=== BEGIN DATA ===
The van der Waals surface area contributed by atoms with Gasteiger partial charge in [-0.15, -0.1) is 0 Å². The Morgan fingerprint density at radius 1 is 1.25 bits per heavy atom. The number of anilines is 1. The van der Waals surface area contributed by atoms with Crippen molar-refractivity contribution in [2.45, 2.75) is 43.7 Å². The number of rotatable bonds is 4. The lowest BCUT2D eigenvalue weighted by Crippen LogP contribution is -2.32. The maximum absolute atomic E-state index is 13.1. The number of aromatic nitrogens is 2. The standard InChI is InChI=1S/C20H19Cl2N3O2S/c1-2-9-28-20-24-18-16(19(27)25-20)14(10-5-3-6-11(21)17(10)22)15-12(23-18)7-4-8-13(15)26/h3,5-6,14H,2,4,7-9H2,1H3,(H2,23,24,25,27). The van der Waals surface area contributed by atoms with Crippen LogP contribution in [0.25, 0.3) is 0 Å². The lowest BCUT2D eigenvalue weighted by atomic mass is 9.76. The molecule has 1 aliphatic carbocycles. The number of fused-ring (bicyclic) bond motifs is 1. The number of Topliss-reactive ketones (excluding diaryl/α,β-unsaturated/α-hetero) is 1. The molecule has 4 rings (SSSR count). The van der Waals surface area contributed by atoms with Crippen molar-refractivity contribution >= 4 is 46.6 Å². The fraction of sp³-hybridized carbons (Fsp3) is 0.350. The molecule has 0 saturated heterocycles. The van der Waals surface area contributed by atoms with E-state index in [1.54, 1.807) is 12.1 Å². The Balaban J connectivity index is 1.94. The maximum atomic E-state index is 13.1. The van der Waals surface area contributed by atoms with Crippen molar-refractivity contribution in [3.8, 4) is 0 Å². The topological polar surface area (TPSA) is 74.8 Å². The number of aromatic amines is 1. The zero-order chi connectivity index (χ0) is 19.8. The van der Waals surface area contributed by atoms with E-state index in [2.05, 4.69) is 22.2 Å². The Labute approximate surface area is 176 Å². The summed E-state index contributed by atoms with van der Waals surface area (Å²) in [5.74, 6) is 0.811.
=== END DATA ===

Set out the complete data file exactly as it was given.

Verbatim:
The van der Waals surface area contributed by atoms with Gasteiger partial charge in [-0.15, -0.1) is 0 Å². The Morgan fingerprint density at radius 1 is 1.25 bits per heavy atom. The number of anilines is 1. The van der Waals surface area contributed by atoms with Crippen molar-refractivity contribution in [2.45, 2.75) is 43.7 Å². The number of rotatable bonds is 4. The lowest BCUT2D eigenvalue weighted by Crippen LogP contribution is -2.32. The maximum absolute atomic E-state index is 13.1. The number of aromatic nitrogens is 2. The standard InChI is InChI=1S/C20H19Cl2N3O2S/c1-2-9-28-20-24-18-16(19(27)25-20)14(10-5-3-6-11(21)17(10)22)15-12(23-18)7-4-8-13(15)26/h3,5-6,14H,2,4,7-9H2,1H3,(H2,23,24,25,27). The van der Waals surface area contributed by atoms with Crippen LogP contribution in [0.25, 0.3) is 0 Å². The lowest BCUT2D eigenvalue weighted by atomic mass is 9.76. The molecule has 1 aliphatic carbocycles. The number of fused-ring (bicyclic) bond motifs is 1. The number of Topliss-reactive ketones (excluding diaryl/α,β-unsaturated/α-hetero) is 1. The molecule has 4 rings (SSSR count). The van der Waals surface area contributed by atoms with Crippen molar-refractivity contribution >= 4 is 46.6 Å². The fraction of sp³-hybridized carbons (Fsp3) is 0.350. The molecule has 0 saturated heterocycles. The van der Waals surface area contributed by atoms with E-state index in [1.54, 1.807) is 12.1 Å². The Balaban J connectivity index is 1.94. The maximum atomic E-state index is 13.1. The van der Waals surface area contributed by atoms with Crippen molar-refractivity contribution in [3.8, 4) is 0 Å². The topological polar surface area (TPSA) is 74.8 Å². The number of aromatic amines is 1. The zero-order chi connectivity index (χ0) is 19.8. The van der Waals surface area contributed by atoms with E-state index in [2.05, 4.69) is 22.2 Å². The Labute approximate surface area is 176 Å². The summed E-state index contributed by atoms with van der Waals surface area (Å²) in [5.74, 6) is 0.811.